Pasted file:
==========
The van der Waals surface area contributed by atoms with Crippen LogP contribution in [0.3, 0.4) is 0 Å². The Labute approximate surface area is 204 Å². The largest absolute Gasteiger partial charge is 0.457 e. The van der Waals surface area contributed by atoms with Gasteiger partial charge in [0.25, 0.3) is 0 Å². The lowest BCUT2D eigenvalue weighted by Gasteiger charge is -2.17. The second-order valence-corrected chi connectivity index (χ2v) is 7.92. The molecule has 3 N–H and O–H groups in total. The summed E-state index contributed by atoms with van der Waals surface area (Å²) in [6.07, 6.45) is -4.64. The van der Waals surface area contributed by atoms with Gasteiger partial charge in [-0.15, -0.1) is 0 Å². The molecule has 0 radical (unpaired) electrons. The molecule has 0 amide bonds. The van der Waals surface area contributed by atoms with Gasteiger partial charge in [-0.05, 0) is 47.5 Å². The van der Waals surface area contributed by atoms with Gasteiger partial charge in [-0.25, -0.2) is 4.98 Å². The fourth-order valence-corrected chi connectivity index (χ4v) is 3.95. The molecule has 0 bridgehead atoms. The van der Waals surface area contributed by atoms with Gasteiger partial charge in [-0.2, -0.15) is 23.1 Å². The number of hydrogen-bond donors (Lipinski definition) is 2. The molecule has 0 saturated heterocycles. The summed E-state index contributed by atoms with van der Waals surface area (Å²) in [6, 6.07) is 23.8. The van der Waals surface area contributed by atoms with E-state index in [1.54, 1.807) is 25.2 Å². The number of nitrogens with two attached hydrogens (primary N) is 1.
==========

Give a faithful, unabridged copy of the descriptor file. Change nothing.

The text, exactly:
The van der Waals surface area contributed by atoms with Crippen LogP contribution in [0.3, 0.4) is 0 Å². The Labute approximate surface area is 204 Å². The largest absolute Gasteiger partial charge is 0.457 e. The van der Waals surface area contributed by atoms with Gasteiger partial charge in [0.25, 0.3) is 0 Å². The lowest BCUT2D eigenvalue weighted by Gasteiger charge is -2.17. The second-order valence-corrected chi connectivity index (χ2v) is 7.92. The molecule has 3 N–H and O–H groups in total. The summed E-state index contributed by atoms with van der Waals surface area (Å²) in [6.07, 6.45) is -4.64. The van der Waals surface area contributed by atoms with Gasteiger partial charge in [-0.15, -0.1) is 0 Å². The molecule has 0 radical (unpaired) electrons. The molecule has 0 amide bonds. The van der Waals surface area contributed by atoms with Gasteiger partial charge in [-0.05, 0) is 47.5 Å². The van der Waals surface area contributed by atoms with Gasteiger partial charge in [-0.25, -0.2) is 4.98 Å². The fourth-order valence-corrected chi connectivity index (χ4v) is 3.95. The molecule has 0 bridgehead atoms. The van der Waals surface area contributed by atoms with Gasteiger partial charge in [-0.2, -0.15) is 23.1 Å². The number of hydrogen-bond donors (Lipinski definition) is 2. The molecule has 0 saturated heterocycles. The summed E-state index contributed by atoms with van der Waals surface area (Å²) in [6, 6.07) is 23.8. The van der Waals surface area contributed by atoms with E-state index in [1.54, 1.807) is 25.2 Å². The number of nitrogens with two attached hydrogens (primary N) is 1.